The word ‘odds’ means just one thing to me and it has been floating around in my head for days now.

I am the youngest of three in our family and our father was big into organising running races for us when we were out and about in the countryside in our childhood days.

He never lined us up together but always arranged it so that we were given ‘odds’ based on age to equalise our chances of winning.

I always felt like I was way ahead of the others at the start but the closer we got to the finish line, marked with sticks or stones, the others were clipping at my heels and more often than not my brother would give a little wave as he sprinted passed me just when I thought I was in with a shot of winning.

I adored those impromtu races and they certainly kept us all on our toes. Interestingly, we are all still mad into walking and trekking and even a bit of running.

I never asked Dad but I have a feeling that the ‘odds’ ploy came from his father who was big into athletics and who had a big brood of very outdoorsy kids.

Happy days and a far cry from smartphones and tablets!

Author: socialbridge

I am a sociologist and writer from Ireland. I have worked as a social researcher for 30 years and have had a lifelong passion for writing. My main research interests relate to health care and sense of place.

9 thoughts on “Odds”

  1. Your father had the wisdom to show each one of you how important you were by giving your the self confidence in assuring you all had an equal chance of finishing first…I thought of horse racing where one in tuned with it figures out the odds of a certain entry finishing and what position it will end in…I can almost see the “Wave of Victory” from your dear brother and perhaps a small smirk on his face as he runs by you (who thought I have it in the bag)…It gave you the initiative to try try again down the road never give up…One of life’s important lesson…An enjoyable story for all of us to dig in and never give in …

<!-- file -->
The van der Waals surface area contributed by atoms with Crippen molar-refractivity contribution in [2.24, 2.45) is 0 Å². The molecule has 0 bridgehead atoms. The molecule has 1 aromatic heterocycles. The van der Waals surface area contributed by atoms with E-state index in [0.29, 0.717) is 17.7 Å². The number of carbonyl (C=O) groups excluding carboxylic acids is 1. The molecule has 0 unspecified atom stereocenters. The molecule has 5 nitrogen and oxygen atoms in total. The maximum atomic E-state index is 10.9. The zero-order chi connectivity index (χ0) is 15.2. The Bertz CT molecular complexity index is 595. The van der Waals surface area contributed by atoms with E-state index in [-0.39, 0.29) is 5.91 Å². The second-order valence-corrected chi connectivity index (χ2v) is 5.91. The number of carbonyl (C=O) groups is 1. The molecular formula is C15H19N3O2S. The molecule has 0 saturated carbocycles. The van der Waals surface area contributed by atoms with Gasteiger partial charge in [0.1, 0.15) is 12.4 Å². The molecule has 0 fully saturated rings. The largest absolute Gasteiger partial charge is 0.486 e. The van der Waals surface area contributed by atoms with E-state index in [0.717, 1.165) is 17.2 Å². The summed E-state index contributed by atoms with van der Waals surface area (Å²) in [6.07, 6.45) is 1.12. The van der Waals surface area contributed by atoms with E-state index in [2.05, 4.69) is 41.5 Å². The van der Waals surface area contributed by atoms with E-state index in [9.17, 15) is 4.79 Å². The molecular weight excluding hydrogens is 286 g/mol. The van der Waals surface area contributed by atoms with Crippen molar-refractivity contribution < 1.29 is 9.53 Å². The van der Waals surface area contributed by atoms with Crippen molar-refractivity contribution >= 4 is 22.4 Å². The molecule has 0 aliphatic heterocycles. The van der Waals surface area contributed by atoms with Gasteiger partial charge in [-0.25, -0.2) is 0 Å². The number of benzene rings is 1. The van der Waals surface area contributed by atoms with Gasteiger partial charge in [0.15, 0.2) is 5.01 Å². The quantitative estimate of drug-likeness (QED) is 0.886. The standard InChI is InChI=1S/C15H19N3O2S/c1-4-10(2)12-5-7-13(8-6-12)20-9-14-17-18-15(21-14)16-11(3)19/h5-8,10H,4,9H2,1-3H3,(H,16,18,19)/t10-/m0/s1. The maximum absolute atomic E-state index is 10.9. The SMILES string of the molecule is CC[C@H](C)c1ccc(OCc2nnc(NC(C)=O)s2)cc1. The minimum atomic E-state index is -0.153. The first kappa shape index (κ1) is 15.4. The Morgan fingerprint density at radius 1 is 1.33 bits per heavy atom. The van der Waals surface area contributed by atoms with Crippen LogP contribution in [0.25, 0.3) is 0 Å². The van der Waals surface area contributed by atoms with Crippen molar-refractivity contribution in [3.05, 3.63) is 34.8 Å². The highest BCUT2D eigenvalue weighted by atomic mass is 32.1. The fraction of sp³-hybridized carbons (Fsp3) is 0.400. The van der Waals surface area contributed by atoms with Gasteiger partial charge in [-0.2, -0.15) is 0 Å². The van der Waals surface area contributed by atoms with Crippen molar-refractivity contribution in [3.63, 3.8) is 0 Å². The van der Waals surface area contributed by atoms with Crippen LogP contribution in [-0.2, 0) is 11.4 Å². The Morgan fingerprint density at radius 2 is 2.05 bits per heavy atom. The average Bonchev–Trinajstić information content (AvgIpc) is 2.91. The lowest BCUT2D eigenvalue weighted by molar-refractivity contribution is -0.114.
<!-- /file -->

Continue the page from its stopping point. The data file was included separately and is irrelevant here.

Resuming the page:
2. Oh I can still see the victory smile. It would be the same today! We’re extremely close which is great and I guess I will always be little sis to him and he big bro to me.

  3. Sounds a bit like the Powderhall Sprints in Scotland where the runners are handicapped according to ability and there’s great betting activity amongst the spectators.

    1. Oh, so that’s why these races of ours were held in the back of beyond with large gatherings of farmers cheering from the side of the road. Often wondered why Dad was always talking to a big fella in two coats who spent his time licking a pencil and slapping other guys’ hands!

      1. Haha. Well you haven’t got the road bowling down your way I don’t think Jean. Over in Cork that was (and is) a good Sunday afternoon outing with plenty of notes changing hands.

        1. Oh but we do have road bowling here in the east of the county. Out by Fenor and near Dunmore East, they’ll be getting into full swing in the next hour or so. We have a lot going on in this county of ours that you need to explore more than you did when you were here. 😊

Leave a Reply

Fill in your details below or click an icon to log in:

WordPress.com Logo

You are commenting using your WordPress.com account. Log Out /  Change )

Twitter picture

You are commenting using your Twitter account. Log Out /  Change )

Facebook photo

You are commenting using your Facebook account. Log Out /  Change )

Connecting to %s

%d bloggers like this: